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Volume 24, Number 9 — September 2017

Barter Theatre Breathes New Life into Familiar Christmas Story

Review

By Stephen Woodward | December 11, 2006

It's a Wonderful Life is the now famous tale of a family man, George Bailey, who has lived his whole life in the small town of Bedford Falls working at The Building and Loan, but suddenly finds himself questioning his purpose and existence. That questioning takes place on the railing of a bridge, overlooking a body of water, while an angel by the unusually non-Biblical name of Clarence tries to convince him that his life is indeed worth living.

The centerpiece of the Barter Theatre's production is the bridge that tempts George Bailey to commit suicide, and all of the events and flashbacks that come from his memory revolve around that salient piece. This production is very similar to the familiar movie version, from the casting to the use of flashbacks, except for the fact that the Barter's play, through its great design and solid production, retains a finer sense that George's chance of feeling successful wavers between his suicidal intentions and his family. While stories of George's life play out before him like clips from his imagination, death is always waiting for him just over the bridge. The way set pieces slide in and out on the stage give the play a very dream-like quality that is just right for this tale about finding happiness in what is familiar.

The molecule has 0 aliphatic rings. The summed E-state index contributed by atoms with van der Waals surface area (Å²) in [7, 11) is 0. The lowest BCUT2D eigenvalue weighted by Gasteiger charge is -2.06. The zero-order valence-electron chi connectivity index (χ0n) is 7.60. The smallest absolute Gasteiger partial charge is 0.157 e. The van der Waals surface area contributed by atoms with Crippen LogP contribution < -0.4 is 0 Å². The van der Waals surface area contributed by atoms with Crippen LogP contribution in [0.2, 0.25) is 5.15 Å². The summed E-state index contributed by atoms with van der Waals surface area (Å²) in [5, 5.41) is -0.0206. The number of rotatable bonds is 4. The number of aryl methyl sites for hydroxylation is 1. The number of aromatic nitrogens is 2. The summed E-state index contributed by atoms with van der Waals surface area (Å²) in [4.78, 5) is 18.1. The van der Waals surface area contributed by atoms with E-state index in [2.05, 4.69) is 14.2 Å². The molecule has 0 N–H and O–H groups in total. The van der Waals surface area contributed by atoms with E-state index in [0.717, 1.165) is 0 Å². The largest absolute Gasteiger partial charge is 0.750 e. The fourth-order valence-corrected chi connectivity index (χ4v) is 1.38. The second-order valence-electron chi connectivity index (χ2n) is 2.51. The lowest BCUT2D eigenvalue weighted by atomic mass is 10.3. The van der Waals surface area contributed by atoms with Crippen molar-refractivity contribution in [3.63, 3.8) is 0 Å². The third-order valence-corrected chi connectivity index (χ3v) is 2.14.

Performances were, as usual, top-notch. Rick McVey (George Bailey) had at times an uncanny resemblance and voice to the original George, Jimmy Stewart. His subtle Stewart-esque mannerisms and articulations make up for the fact that McVey, who is probably over 55, is playing a young man who is desperate to go to college and is still having arguments with his father over the dream to leave Bedford Falls. Mike Ostroski, who is more closely aged to George Bailey's character, ironically plays the father of George. Other than these difficult casting choices, the performances excel far and beyond. Michael Poisson in particular, who plays Uncle Billy, the partner with George at The Building and Loan, steals the stage with his thespian maturity and sheer range of emotions. His performance is both physically strong and emotionally expressive, switching to humor or sympathy whenever needed.

It's a Wonderful Life is directed by Richard Rose and will be running through December 30th on the Main Stage. The Barter Theatre is also presenting this holiday season Jacob Marley's Christmas Carol and The Christmas Tree.

Editor's Note: Stephen Woodward is an English and Art student at Emory & Henry College.